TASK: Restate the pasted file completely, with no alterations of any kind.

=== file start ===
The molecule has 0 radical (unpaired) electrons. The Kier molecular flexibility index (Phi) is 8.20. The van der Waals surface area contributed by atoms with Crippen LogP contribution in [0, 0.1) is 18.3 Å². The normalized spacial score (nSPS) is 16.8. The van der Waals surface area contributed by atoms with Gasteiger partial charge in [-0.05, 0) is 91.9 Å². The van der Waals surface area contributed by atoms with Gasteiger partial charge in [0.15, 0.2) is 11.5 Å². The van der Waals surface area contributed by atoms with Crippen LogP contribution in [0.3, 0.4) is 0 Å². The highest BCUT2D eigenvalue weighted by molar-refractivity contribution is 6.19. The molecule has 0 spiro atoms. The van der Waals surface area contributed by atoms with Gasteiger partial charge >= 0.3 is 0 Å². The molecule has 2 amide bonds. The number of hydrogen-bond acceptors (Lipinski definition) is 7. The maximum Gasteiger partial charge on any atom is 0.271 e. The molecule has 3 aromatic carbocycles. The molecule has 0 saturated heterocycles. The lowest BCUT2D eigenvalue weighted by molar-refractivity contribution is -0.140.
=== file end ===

The molecule has 0 radical (unpaired) electrons. The Kier molecular flexibility index (Phi) is 8.20. The van der Waals surface area contributed by atoms with Crippen LogP contribution in [0, 0.1) is 18.3 Å². The normalized spacial score (nSPS) is 16.8. The van der Waals surface area contributed by atoms with Gasteiger partial charge in [-0.05, 0) is 91.9 Å². The van der Waals surface area contributed by atoms with Gasteiger partial charge in [0.15, 0.2) is 11.5 Å². The van der Waals surface area contributed by atoms with Crippen LogP contribution in [0.3, 0.4) is 0 Å². The highest BCUT2D eigenvalue weighted by molar-refractivity contribution is 6.19. The molecule has 0 spiro atoms. The van der Waals surface area contributed by atoms with Gasteiger partial charge >= 0.3 is 0 Å². The molecule has 2 amide bonds. The number of hydrogen-bond acceptors (Lipinski definition) is 7. The maximum Gasteiger partial charge on any atom is 0.271 e. The molecule has 3 aromatic carbocycles. The molecule has 0 saturated heterocycles. The lowest BCUT2D eigenvalue weighted by molar-refractivity contribution is -0.140.